Finnish American architect and industrial designer, Eero Saarinen was noted for his neo-futuristic style. He was best known for designing the Washington Dulles International Airport outside Washington, DC and the TWA Flight Center in New York City.
Image source: https://www.futureartdesign.com/designers/eero-saarinen
What Are The Most Important Events In His Life?
He was born in 1910 in Finland. Son of the architect Eliel Saarinen, he emigrated to the US with his family in 1923. In 1934, he graduated from Yale University and thanks to a Yale scholarship, he traveled to Europe again but he returned to the US in 1936 to work in his father’s architectural practice. Indeed, he perfected at the Cranbrook Institute of Architecture and Design of which his father was a director. Here, Eero Saarinen met Charles Eames in the late 1930s. Experimenting with Charles Eames, he co-developed new furniture forms and the first designs for furniture of molded laminated wood. In 1940, they both took part in the “Organic design in Home Furnishings” competition mounted by the Museum of Modern Art in New York (MoMA). While Charles Eames continued to work on molded furniture in plywood, the Finnish architect decided to work on other materials.
Eero launched his own architectural practice after his father’s death, and in the ensuing decade produced a flood of important buildings and interior projects, establishing him on his own firmly within the canon of great modern architects. He loved models, especially large ones into which he could stick his own head in order to visualize the interior space, and numerous photographs exist showing him and his employees inspecting or constructing them. In August 1961, Saarinen complained of headaches as he was preparing for his firm to move from Detroit to New Haven, Connecticut, and checked himself into a Michigan hospital to seek a quick remedy. Doctors discovered instead that he had a brain tumor, and Saarinen elected to undergo an operation that promised a very slim chance of survival. He died during surgery, having turned 51 just a week and half earlier.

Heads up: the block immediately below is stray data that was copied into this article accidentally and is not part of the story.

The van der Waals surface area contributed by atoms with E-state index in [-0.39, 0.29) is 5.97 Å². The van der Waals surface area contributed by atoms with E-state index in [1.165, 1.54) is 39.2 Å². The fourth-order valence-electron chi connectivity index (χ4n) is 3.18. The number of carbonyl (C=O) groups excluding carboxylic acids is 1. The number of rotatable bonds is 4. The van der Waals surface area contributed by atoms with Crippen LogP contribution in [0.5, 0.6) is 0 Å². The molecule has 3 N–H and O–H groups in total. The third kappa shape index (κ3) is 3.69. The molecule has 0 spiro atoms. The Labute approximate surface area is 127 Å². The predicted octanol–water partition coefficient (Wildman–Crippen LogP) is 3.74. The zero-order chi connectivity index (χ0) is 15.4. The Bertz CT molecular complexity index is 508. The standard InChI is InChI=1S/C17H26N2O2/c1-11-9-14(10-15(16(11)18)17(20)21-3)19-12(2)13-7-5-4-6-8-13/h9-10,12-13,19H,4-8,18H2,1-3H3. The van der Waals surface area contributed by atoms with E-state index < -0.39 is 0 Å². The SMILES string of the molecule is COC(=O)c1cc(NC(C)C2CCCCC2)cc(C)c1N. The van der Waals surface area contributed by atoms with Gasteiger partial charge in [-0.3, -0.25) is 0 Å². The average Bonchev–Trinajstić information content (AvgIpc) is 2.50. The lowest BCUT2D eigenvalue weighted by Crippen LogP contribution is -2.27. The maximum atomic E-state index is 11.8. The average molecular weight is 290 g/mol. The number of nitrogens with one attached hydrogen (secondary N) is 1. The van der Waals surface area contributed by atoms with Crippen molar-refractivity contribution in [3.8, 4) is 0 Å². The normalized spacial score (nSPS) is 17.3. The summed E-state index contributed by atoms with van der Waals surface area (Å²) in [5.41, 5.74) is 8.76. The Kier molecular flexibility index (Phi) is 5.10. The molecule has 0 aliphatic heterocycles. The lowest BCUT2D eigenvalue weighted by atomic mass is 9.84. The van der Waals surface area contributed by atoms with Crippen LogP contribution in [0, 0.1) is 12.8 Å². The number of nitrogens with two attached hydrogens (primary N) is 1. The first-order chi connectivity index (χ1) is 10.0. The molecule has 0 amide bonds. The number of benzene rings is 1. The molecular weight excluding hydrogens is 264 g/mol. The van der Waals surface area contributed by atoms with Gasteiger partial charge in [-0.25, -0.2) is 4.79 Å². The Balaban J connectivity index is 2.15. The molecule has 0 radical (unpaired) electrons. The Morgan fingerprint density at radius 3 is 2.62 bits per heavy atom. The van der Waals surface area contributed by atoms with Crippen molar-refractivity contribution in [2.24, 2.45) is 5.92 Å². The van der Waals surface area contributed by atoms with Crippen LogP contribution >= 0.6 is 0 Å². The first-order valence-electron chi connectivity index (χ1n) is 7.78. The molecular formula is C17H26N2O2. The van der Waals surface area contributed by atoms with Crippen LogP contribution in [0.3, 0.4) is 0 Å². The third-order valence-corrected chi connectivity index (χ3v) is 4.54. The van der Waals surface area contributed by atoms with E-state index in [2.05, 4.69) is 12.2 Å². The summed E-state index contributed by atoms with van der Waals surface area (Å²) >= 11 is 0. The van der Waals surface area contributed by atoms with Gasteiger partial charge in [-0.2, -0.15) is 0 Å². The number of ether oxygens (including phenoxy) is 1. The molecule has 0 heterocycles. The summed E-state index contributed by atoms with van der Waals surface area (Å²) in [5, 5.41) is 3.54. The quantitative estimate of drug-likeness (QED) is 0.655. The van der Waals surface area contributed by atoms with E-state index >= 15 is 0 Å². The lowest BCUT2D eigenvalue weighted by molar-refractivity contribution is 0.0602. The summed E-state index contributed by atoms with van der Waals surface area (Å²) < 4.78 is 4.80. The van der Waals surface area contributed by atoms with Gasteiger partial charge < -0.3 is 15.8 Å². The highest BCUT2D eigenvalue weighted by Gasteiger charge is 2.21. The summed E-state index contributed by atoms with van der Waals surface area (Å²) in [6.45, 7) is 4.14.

What Are His Most Successful Works?
His enormous success is certainly linked to the Knoll company for which he realize his biggest projects: the “Grasshopper” lounge chair and ottoman, the “Womb” chair, and his most famous group “Tulip” or “Pedestal”, which incorporated inside it armchairs, chairs, dining tables, tables, stools.
- The Grasshopper lounge chair and pouf
This chair was designed in 1946 by Eero Saarinen and produced until 1965 by Knoll USA. The curved, organic style of the chair’s curved wooden arm leg reminded Saarinen of the hind legs of the beast, hence the charming name of the chair. It was created for comfort and relaxation with the upholstered curved back flowing into a deep angled seat. It also had a modernist and very stylistic appeal. The continuous elements of the arm and leg are made of folded lamellar wood, a new, lightweight but resistant material used mainly for aviation during the Second World War. The Grasshopper chair was not a big hit for Knoll and it has not become an iconic design of the mid-twentieth century. However, it was produced consistently for nineteen years, from 1946 to 1965, and is back in production today. Throughout his career, Saarinen has explored new materials and started using fiberglass, aluminum and plastic to create what have become his most iconic pieces, such as the Womb chair and the Tulip chair, both of which eclipsed the Grasshopper.